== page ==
ALEPH

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ALEPH

(language)

ALEPH

(tool)
A system for formal semantics written by Peter Henderson ca. 1970.

[CACM 15(11):967-973 (Nov 1972)].

Aleph

(text, language)
["Aleph: A language for typesetting", Luigi Semenzato <luigi@cs.berkeley.edu> and Edward Wang <edward@cs.berkeley.edu> in Proceedings of Electronic Publishing, 1992 Ed. Vanoirbeek & Coray Cambridge University Press 1992].
References in periodicals archive ?
of aleph that normally marks the determined state in nouns like [TEXT
quiescence of aleph in III-aleph verbs together with the merging of the
Hebrew, since these same phenomena (the aleph to mark the determined
A logical development from the postulation of a plurality of alephs is the notion of a plurality of universes.
The overall point that I am arguing here is that the proliferation of alephs debunks, through repeated and at times farcical imitations, the import of the key metaphor of the story, "[e]l inefable centro de mi relato" (163).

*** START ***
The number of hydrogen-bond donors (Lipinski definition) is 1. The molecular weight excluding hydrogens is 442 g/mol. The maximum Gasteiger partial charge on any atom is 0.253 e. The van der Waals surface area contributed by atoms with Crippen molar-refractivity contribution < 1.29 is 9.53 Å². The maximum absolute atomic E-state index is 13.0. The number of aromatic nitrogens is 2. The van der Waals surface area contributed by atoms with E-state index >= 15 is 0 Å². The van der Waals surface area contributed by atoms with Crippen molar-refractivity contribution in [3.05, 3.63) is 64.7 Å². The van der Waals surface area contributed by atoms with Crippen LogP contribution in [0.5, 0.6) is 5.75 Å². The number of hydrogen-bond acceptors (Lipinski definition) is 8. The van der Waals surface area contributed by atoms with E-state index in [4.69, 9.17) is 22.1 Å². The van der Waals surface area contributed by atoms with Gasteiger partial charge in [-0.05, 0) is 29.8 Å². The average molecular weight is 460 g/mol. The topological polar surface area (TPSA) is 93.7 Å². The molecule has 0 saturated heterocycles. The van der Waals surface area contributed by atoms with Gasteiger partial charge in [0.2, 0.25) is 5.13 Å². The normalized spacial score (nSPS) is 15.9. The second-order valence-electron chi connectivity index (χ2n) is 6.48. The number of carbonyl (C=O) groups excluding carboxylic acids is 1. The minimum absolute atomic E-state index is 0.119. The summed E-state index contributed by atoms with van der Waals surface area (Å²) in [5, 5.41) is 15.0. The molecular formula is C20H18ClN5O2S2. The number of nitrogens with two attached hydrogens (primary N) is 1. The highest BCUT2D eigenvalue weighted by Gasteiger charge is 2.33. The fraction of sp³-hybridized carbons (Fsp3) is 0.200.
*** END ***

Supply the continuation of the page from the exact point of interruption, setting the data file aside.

In the eponymous story, Aleph is the name given to a small disc of some two or three centimeters in diameter purported to be a microcosm of the universe: this is a trope that neatly accords with the notion of the origin of the universe reflected in its first letter.
Si bien el Aleph de Andahazi proviene del de Borges, el de Borges parte de otro, y Andahazi hace uso de este tambien.
Lo que quiero destacar mediante estas explicaciones sobre el Aleph cantoriano es que Borges parte de este, que a la vez parte de la Cabala, que parte del En Soph, para hablar del conjunto absoluto que contiene todos los conjuntos y al que Platon, como los cabalistas, llamo dios (Aczel: 36).
Teniendo en cuenta la idea de que existia un ser supremo y absoluto, era logico para los pintores de la epoca pensar que detras de la realidad visible que el ojo humano percibe debia de existir una esencia, (13) y para poder representar la realidad tal como es, entonces, primero haria falta aprehender esa esencia, o lo que Andahazi, partiendo de Borges, denomina el Aleph, y que en la novela el maestro Monterga, refiriendose solo al conjunto absoluto de los colores que contiene todos los colores del universo, llama el color en su estado puro:
Although Cantor's alephs no longer worry today's mathematicians, Wapner cites several mathematicians of the past who regarded Cantor's alephs as mystical nonsense.
Wapner ends his book with a profound question which science is nowhere close to answering: Will Cantors alephs and the BT paradoxes ever find applications in the physical world?